The new federal budget is one that provides a long-term view for Canada which should help keep the country competitive in international markets and help reduce our deficit, according to Kitchener-Conestoga Conservative MP Harold Albrecht.
“[That is] the big thing that you’ll see different in this budget from a lot of budgets from the past, especially in minority years,” Albrecht said earlier this week of the budget that was presented on Mar. 29.
While Albrecht does admit that there is very little in the way of direct benefits to the residents of Kitchener-Conestoga, he did say that his constituents should feel the trickle-down effect of the overall strategies the government will take in terms job creation, the encouragement of innovation and investment and research.
For months speculation has run high over what the 2012 budget would present to Canadians, and while the budget contained fewer austerity measures than some pundits speculated it would, some notable measures were tabled by Finance Minister Jim Flaherty.
The federal government expects a deficit of more than $21 billion in 2012/2013, but has promised to balance the books and return Canada to a budget surplus by 2015 – the same year as the next scheduled election.
“It may be a coincidence, but it’s something that we’ve targeted whether we were a minority or a majority,” Albrecht said. “We’d like to eliminate it next year, but we can’t.”
To accomplish that goal, some 19,200 federal public sector jobs will be cut over three years, the age of eligibility for Old Age Security will gradually rise from 65 years to 67 beginning in 2023 while the retirement age for federal public servants will rise from 60 to 65 for people hired in 2013, Canada will review its participation in some international organizations, and the mint will stop issuing new pennies by the end of this year, saving some $11 million annually.
Federal officials have also said they would help mining and other developments by reducing the regulatory burden on them, such as capping the time for regulatory reviews at 24 months and by introducing a new “one-project, one-review” system for environmental assessments which would prevent dual federal and provincial reviews from occurring simultaneously.
While these review changes have drawn some criticism from environmental groups who are worried that the Harper government is looking to downplay the environmental review process, Albrecht said that Canada will continue to be good stewards of the environment.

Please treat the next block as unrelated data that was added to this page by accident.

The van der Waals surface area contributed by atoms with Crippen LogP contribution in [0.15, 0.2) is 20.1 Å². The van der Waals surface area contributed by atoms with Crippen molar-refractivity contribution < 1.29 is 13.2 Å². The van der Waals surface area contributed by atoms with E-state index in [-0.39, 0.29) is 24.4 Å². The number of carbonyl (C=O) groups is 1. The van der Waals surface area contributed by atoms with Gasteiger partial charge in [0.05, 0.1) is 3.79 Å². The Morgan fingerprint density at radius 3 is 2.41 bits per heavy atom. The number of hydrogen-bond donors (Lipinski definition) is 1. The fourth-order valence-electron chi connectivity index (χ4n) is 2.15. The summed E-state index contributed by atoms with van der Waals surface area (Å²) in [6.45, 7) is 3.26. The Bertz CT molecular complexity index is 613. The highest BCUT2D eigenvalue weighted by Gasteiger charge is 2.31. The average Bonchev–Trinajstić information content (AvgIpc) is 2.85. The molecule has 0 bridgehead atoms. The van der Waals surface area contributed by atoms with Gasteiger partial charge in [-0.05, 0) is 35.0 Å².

“This is in no way undercutting the environment. I think in many ways you’ll see it improving it because you’ll have a more well-defined timeline,” he said. “You’ll have one review for the project [and] that review will be rigorous. There is definitely not a weakening of the environmental regulatory system.
“I think a key factor in not only the resource sector, but manufacturing, is getting rid of a lot of the red tape and the obstacles that are put in the way,” he added.
Albrecht also addressed the issue of Old Age Security, saying that the federal government was not balancing the books on the backs of seniors, as was suggested by new NDP leader Thomas Mulcair last week, but that the realities of Canada’s economic and demographic situation demands these changes in order to ensure that the OAS program is viable for future generations of Canadians.
“In 1970 we had roughly seven people working to support each person on OAS. Today it’s down to four. By 2030 it’s projected to be slightly over two people supporting every person on OAS,” Albrecth said.
“The other factor is that people are living longer and healthier. In 1970 the average age was 69, today it’s 79.”
He also stated that the OAS changes would not occur overnight starting in 2023, but rather be phased in gradually to allow workers the chance to adjust.
The MP was particularly pleased to find provisions in this year’s budget to deal with suicide prevention, a problem which Albrecht drew attention to last fall when he tabled Bill C-300 requesting support a national suicide prevention strategy.
The budget calls for the establishment of a new network of mental-health professionals, with a particular focus on suicide prevention and in identifying and treating post-traumatic stress disorder.
“As the minster was reading the budget I was flipping through. That was the first thing I was looking for, to see if there was anything in there. I’ve been championing that for a long time and I’ve spoken to him personally on a number of occasions.”
The unveiling of the federal budget was ill-timed for most Ontarians, who were subject to their own provincial budget just two days earlier, one that called for dramatic spending cuts and austerity measures to help tackle the projected $15 billion deficit that the province is facing this year.
Albrecht can sympathize with residents, saying that while to time of belt-tightening may be upon all of us, the situation could be much worse and we only have to look across the Atlantic Ocean to see how bad it could be.
“Greece, Italy, even Britain with their huge cuts to education. We’re going to experience some pain, but nowhere near the extent that many other G7 countries are going through.”